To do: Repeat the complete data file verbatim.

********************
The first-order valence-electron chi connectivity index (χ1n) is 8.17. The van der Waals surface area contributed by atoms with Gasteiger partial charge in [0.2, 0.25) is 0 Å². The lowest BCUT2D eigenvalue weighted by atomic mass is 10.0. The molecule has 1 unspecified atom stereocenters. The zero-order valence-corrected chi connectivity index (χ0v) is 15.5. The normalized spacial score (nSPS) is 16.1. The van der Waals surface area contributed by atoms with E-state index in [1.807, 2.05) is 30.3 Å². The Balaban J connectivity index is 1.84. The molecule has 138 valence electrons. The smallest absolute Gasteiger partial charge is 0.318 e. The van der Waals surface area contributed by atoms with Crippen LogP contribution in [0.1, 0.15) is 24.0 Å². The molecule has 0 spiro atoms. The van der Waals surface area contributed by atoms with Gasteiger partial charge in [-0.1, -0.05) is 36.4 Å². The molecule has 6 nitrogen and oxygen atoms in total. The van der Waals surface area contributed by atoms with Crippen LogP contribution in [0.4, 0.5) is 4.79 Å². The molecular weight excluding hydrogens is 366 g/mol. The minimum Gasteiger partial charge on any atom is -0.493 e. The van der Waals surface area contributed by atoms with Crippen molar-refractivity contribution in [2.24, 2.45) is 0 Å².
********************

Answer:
The first-order valence-electron chi connectivity index (χ1n) is 8.17. The van der Waals surface area contributed by atoms with Gasteiger partial charge in [0.2, 0.25) is 0 Å². The lowest BCUT2D eigenvalue weighted by atomic mass is 10.0. The molecule has 1 unspecified atom stereocenters. The zero-order valence-corrected chi connectivity index (χ0v) is 15.5. The normalized spacial score (nSPS) is 16.1. The van der Waals surface area contributed by atoms with E-state index in [1.807, 2.05) is 30.3 Å². The Balaban J connectivity index is 1.84. The molecule has 138 valence electrons. The smallest absolute Gasteiger partial charge is 0.318 e. The van der Waals surface area contributed by atoms with Crippen LogP contribution in [0.1, 0.15) is 24.0 Å². The molecule has 0 spiro atoms. The van der Waals surface area contributed by atoms with Gasteiger partial charge in [-0.1, -0.05) is 36.4 Å². The molecule has 6 nitrogen and oxygen atoms in total. The van der Waals surface area contributed by atoms with Crippen LogP contribution in [0.4, 0.5) is 4.79 Å². The molecular weight excluding hydrogens is 366 g/mol. The minimum Gasteiger partial charge on any atom is -0.493 e. The van der Waals surface area contributed by atoms with Crippen molar-refractivity contribution in [2.24, 2.45) is 0 Å².